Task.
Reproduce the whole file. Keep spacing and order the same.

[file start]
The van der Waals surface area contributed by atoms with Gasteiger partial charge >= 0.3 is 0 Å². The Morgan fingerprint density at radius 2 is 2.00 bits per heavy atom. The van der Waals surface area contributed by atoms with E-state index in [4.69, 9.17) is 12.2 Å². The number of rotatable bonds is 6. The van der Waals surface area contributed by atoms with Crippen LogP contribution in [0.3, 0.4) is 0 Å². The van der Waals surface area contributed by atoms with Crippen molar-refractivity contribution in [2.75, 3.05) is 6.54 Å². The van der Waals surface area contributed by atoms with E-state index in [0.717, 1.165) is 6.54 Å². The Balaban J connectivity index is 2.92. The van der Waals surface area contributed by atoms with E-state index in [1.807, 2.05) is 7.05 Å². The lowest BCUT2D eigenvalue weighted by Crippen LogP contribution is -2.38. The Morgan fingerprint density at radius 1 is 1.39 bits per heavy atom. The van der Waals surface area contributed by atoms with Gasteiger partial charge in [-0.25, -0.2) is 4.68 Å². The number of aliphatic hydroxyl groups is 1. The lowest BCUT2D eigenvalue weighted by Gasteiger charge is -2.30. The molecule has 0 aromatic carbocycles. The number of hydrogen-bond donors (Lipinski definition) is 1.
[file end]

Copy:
The van der Waals surface area contributed by atoms with Gasteiger partial charge >= 0.3 is 0 Å². The Morgan fingerprint density at radius 2 is 2.00 bits per heavy atom. The van der Waals surface area contributed by atoms with E-state index in [4.69, 9.17) is 12.2 Å². The number of rotatable bonds is 6. The van der Waals surface area contributed by atoms with Crippen LogP contribution in [0.3, 0.4) is 0 Å². The van der Waals surface area contributed by atoms with Crippen molar-refractivity contribution in [2.75, 3.05) is 6.54 Å². The van der Waals surface area contributed by atoms with E-state index in [0.717, 1.165) is 6.54 Å². The Balaban J connectivity index is 2.92. The van der Waals surface area contributed by atoms with E-state index in [1.807, 2.05) is 7.05 Å². The lowest BCUT2D eigenvalue weighted by Crippen LogP contribution is -2.38. The Morgan fingerprint density at radius 1 is 1.39 bits per heavy atom. The van der Waals surface area contributed by atoms with Gasteiger partial charge in [-0.25, -0.2) is 4.68 Å². The number of aliphatic hydroxyl groups is 1. The lowest BCUT2D eigenvalue weighted by Gasteiger charge is -2.30. The molecule has 0 aromatic carbocycles. The number of hydrogen-bond donors (Lipinski definition) is 1.